The Golden Horse Awards are China's version of the Oscars, and at last night's telecast, Chinese audiences were greeted to a blisteringly controversial speech by Fu Yue, the director of Best Documentary winner “Our Youth in Taiwan.” In her acceptance speech, Yue called for Taiwan’s independence. “I hope one day our country will be recognized and treated as a truly independent entity,” Fu said. “This is my biggest wish as a Taiwanese."
Shock. If you didn't know, that's a major no-no in that part of the world. You can't call for an independent Taiwan in communist and government-controlled China. Does Fu Yue want to live to be a year older? Is she nuts? There has been tension between China and Taiwan for decades now. Even though Taiwan has been self-ruled since 1949, Beijing wants to hear none of that and still considers Taiwan to be a wayward province and has gone to great lengths to limit its independence. Most recently, Beijing pushed airlines to stop naming Taiwan a country.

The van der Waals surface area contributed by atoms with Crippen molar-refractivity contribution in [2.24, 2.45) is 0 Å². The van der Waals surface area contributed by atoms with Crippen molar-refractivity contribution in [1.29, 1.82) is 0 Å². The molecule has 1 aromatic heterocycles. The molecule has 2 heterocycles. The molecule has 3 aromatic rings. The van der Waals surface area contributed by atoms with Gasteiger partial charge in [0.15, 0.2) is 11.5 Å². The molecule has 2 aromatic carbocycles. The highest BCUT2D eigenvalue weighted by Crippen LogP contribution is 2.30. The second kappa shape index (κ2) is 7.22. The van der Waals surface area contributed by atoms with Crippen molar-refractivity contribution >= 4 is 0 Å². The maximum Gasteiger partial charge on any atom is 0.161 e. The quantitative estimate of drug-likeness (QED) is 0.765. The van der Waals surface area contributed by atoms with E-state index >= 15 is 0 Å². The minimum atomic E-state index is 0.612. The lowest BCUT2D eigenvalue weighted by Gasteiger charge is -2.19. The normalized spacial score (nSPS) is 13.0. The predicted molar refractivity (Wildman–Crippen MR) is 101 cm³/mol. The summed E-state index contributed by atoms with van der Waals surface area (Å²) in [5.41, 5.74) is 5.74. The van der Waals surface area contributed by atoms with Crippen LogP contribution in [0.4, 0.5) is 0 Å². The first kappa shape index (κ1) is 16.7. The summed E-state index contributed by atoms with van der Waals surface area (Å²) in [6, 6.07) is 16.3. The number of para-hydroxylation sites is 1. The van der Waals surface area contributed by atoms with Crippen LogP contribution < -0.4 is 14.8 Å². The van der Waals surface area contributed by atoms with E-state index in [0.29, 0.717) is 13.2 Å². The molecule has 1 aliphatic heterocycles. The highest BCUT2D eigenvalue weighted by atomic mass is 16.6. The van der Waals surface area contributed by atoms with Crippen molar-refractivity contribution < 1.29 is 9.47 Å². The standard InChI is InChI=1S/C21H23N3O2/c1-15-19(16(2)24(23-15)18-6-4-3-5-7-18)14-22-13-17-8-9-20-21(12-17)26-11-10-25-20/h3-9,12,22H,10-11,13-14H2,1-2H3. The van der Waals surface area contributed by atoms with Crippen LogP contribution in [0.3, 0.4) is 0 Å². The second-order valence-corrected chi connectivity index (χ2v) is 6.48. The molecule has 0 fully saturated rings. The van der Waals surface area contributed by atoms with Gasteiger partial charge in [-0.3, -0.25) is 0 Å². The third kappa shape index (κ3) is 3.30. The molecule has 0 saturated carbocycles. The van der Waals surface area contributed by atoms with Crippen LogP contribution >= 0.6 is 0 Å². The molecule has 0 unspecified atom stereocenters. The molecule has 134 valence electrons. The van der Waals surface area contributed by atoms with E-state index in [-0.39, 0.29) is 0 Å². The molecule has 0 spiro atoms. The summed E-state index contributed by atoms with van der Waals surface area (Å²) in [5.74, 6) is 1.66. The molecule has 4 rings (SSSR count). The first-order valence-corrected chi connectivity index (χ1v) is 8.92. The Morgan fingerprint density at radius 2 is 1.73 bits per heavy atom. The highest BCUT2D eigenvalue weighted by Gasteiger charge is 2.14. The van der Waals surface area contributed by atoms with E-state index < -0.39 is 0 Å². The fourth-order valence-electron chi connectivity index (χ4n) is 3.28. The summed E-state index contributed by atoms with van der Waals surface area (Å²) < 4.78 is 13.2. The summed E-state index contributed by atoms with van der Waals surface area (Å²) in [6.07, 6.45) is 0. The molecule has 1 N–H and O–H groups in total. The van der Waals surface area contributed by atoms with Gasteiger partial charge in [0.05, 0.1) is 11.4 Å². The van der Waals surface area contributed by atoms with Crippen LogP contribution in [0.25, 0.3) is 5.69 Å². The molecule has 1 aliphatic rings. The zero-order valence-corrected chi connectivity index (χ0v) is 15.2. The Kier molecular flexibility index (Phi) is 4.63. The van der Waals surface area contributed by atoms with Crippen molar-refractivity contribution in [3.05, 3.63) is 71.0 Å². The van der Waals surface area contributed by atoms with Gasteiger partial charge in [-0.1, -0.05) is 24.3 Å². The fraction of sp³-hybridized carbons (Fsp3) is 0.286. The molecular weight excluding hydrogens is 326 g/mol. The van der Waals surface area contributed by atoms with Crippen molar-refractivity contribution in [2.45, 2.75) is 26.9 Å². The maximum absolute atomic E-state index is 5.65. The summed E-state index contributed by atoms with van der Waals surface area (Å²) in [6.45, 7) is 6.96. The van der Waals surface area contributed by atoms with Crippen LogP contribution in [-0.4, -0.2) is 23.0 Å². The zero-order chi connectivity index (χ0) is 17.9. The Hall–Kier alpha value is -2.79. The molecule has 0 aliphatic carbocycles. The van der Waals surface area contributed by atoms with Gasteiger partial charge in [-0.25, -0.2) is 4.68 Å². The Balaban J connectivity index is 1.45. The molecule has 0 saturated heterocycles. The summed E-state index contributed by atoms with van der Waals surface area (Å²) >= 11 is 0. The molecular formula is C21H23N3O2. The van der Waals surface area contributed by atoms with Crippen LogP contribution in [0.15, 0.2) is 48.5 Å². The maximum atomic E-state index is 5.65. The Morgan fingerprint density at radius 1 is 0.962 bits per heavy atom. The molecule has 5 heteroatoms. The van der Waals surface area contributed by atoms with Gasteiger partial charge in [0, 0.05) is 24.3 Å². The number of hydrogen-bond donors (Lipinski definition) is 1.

ABC News reports that in heavily-censored China, a China Daily story on the controversial speech was read 8 billion times.
According to China Film Insider, the audience at the Golden Horse Awards reacted "awkwardly" to the speech. A domino effect ensued: Chinese actress Gong Li, there to announce the evening’s final winner, declined to come on-stage after Fu’s speech, actors and filmmakers skipped the post-ceremony dinner because of Fu, and a slew of post-ceremony celebrity parties were cancelled. Fu's Speech was immediately censored in China.
After the speech, Taiwanese president Tsai Ing-wen celebrated on social media:
“We have never accepted the phrase ‘Taiwan, China’ and we never will accept this phrase, Taiwan is simply Taiwan,” Tsai wrote. “I am proud of yesterday’s Golden Horse Awards, which highlights the fact that Taiwan is different from China, and our freedom and diversity is why this is a land where artistic creations can be free.”